An effort to streamline security clearance applications through easier reciprocity could bring some unintended consequences.
An effort to streamline security clearances could bring some unintended consequences.(Stock image)
A proposed rule change to streamline the process of conducting security investigations of federal workers in sensitive posts potentially expands the number of positions deemed "sensitive," and critics worry that the measure could be used to deprive whistleblowers of civil service protections.
The proposal, from the Office of Personnel Management and the Office of the Director of National Intelligence, is intended to harmonize the way agencies determine eligibility for posts requiring security clearances, or otherwise afford access to sensitive information or restricted facilities. The goal is to allow agencies to rely on one another's assessments for federal workers moving between departments, eliminating the need for duplicative investigations.
The rule also contains the provision that the new rules are not "intended to confer any new or additional rights of appeal" for those who have been found ineligible to obtain or continue in a sensitive post. The change, said Tom Devine of the Government Accountability Project, could permit the government to "rebrand virtually any significant, meaningful job in the government" as sensitive.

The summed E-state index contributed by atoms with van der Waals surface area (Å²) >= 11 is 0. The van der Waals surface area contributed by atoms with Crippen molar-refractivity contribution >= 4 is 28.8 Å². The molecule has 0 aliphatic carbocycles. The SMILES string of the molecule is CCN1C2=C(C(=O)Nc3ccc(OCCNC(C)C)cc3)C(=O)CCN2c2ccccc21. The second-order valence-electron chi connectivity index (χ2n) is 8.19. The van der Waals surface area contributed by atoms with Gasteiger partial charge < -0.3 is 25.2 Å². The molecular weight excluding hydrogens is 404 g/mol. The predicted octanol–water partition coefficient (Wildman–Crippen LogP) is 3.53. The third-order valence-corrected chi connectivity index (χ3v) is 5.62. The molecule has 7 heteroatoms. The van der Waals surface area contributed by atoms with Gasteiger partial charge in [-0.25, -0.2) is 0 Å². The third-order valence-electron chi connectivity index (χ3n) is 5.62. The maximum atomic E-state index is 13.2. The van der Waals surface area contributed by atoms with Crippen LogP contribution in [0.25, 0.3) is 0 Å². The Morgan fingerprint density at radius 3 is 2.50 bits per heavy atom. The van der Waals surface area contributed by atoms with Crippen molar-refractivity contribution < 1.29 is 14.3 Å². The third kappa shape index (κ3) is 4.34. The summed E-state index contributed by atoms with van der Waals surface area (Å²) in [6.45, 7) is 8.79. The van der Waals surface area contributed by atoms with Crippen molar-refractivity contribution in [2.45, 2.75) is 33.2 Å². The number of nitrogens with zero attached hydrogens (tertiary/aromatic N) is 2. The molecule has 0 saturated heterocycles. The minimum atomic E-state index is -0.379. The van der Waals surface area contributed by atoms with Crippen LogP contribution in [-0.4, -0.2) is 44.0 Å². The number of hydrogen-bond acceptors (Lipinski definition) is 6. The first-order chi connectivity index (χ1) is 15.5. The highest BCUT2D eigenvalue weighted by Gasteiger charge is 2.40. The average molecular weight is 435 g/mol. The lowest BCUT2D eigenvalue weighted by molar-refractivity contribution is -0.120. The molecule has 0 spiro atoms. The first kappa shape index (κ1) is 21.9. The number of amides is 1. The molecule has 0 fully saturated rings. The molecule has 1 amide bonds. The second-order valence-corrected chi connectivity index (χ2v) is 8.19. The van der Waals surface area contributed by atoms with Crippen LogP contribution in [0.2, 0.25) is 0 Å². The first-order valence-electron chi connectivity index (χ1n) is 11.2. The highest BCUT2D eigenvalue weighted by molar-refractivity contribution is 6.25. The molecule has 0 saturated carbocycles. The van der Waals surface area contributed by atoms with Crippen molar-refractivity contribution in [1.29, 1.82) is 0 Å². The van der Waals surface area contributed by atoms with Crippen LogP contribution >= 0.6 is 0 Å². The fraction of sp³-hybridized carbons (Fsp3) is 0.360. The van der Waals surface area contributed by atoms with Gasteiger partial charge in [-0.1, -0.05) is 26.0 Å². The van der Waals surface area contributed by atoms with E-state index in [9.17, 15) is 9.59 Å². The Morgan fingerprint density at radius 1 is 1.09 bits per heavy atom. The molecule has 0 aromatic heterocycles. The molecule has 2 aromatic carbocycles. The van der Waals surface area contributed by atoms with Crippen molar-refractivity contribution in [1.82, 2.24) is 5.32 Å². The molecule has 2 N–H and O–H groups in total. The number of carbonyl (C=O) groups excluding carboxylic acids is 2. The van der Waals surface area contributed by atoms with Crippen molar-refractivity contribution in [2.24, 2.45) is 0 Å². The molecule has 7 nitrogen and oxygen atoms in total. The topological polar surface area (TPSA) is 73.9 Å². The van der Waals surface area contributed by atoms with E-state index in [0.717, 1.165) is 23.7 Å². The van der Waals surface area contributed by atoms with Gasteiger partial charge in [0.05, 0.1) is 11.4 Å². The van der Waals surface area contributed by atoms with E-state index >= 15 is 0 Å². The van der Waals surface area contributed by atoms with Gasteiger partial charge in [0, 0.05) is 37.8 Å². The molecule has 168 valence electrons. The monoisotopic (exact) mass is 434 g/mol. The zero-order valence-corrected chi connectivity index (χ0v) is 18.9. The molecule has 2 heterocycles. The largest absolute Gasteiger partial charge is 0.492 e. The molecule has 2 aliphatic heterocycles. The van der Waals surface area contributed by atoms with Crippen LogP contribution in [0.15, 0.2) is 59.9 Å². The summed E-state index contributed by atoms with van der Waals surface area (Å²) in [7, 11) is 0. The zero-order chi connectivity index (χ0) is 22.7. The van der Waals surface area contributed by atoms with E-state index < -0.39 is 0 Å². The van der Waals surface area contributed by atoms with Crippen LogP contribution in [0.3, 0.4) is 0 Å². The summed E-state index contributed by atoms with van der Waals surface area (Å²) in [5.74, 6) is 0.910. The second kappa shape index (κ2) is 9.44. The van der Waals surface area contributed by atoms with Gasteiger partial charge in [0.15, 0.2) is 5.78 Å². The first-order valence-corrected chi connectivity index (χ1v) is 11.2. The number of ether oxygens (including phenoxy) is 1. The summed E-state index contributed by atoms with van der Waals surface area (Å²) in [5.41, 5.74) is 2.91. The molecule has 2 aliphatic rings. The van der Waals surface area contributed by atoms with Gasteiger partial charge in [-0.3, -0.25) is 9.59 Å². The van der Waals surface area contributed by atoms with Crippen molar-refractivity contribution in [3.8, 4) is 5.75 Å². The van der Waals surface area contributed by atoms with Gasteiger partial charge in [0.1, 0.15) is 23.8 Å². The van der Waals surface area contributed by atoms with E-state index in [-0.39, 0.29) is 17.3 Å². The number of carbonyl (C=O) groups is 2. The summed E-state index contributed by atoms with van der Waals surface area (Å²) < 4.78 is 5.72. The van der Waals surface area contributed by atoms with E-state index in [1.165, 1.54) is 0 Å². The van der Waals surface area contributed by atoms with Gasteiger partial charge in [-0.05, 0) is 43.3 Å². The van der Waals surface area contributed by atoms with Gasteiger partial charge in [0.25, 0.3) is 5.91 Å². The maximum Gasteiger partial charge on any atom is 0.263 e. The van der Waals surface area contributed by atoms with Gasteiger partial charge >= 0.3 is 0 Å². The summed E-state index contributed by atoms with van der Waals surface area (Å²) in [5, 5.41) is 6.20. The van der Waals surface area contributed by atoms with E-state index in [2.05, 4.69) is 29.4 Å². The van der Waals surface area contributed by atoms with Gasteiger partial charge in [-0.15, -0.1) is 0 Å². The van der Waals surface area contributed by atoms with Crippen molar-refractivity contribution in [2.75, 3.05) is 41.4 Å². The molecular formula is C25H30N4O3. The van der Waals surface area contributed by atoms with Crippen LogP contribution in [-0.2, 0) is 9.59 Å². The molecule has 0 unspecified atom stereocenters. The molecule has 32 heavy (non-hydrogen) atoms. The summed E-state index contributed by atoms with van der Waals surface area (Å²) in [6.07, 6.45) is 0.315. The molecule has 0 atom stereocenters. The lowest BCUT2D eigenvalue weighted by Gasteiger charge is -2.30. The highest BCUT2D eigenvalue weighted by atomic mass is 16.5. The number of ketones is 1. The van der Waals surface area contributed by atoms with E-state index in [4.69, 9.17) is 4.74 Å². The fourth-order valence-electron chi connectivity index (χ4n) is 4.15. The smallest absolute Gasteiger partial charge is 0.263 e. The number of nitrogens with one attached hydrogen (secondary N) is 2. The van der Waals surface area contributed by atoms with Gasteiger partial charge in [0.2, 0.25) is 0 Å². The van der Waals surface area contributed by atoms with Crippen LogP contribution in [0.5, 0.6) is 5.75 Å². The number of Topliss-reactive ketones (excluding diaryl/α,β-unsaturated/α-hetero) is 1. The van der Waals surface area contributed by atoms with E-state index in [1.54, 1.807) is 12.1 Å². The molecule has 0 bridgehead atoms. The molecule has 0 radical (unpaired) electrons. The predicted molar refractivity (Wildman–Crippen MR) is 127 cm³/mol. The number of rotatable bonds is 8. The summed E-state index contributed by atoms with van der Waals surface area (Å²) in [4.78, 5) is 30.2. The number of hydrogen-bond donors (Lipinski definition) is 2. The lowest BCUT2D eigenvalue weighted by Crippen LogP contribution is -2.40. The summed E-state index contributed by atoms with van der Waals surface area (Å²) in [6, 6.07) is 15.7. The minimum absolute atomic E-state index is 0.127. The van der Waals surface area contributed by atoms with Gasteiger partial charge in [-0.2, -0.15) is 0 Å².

Devine worries that the change creates a loophole for punishing whistleblowers – federal employees who reveal insider information to Congress or the press with an eye to exposing fraud and mismanagement.
Whistleblowers are explicitly protected from retaliatory termination under federal law. Such cases are typically adjudicated by the Merit Systems Protection Board. However, an employee who becomes ineligible to hold a job for security reasons can't appeal that decision to the MSPB. "All an agency needs to say is that you're a security risk," Devine said, "and your rights turn into a mirage."
A surprising number and variety of government jobs already require security checks, said, John Palguta, vice president for policy at the Partnership for Public Service. Human resources jobs that give employees access to databases of sensitive personnel data, for example, or jobs in which workers are authorized to write checks on behalf of the federal government are posts that are classed as sensitive even though they are not directly linked to national security risks.
"I don't think this proposed new rule is going to change the status quo very much, said Palguta, who has worked at OPM and MSPB. "It will bring some consistency to the process that I think is needed."
OPM and ODNI are collecting comments on the new rule proposal through June 27.
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